Pro-ana and pro-mia websites advocate anorexia nervosa or bulimia nervosa as a lifestyle choice, rather than as serious mental disorders,” said professor Ulrike Schmidt, chair of the [U.K.’s Royal College of Psychiatrists’] eating disorders section. “Research shows that, even for healthy young women, viewing such websites induces low mood, low self-esteem and increased body dissatisfaction” (

The connection between thinspo and eating disorders becomes alarmingly apparent when you visit sites like Thinspo (, where the tabs at the top of the home page include: “Dieting,” “FatBurner,” “Fasting” and “Exercises.” You can also click on hyperlinks to view pictures of “sunken cheeks,” “concave bellies” and even “graphic bones”–but the latter only if you have a membership to Prothinspo, the self-proclaimed “Queen of the Starvation Scene!!”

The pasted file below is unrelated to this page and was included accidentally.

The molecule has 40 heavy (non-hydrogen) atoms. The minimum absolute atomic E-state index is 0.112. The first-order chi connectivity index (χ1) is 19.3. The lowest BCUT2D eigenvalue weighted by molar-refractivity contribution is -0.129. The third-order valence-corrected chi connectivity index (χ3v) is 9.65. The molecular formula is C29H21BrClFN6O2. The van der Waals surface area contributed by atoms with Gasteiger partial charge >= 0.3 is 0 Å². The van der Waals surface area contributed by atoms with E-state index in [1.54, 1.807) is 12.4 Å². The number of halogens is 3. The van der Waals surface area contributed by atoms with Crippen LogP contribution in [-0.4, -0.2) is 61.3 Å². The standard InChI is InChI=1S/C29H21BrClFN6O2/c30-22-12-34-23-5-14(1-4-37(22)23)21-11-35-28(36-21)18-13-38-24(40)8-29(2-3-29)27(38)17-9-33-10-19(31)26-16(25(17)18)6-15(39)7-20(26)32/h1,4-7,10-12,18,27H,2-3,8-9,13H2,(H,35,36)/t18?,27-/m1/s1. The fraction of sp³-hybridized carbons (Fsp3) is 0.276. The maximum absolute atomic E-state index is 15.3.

Concern about thinspo/pro-ana/pro-mia postings on-line has prompted several social media sites to ban “images and accounts that condone “self-harm” behavior such as eating disorders, cutting oneself, or committing suicide” (;editorPicks). But, of course, independent sites like have freedom of speech. And then there is the uncensorable fact that we live in a pro-thin society that views the sometimes unhealthy skinniness of celebrities as part of the beauty ideal. One such thinspo role model? Alexa Chung (I don’t know why she’s famous) who posted this photo of herself (she’s the one on the right) on Instagram:

Notice your own reaction to this picture.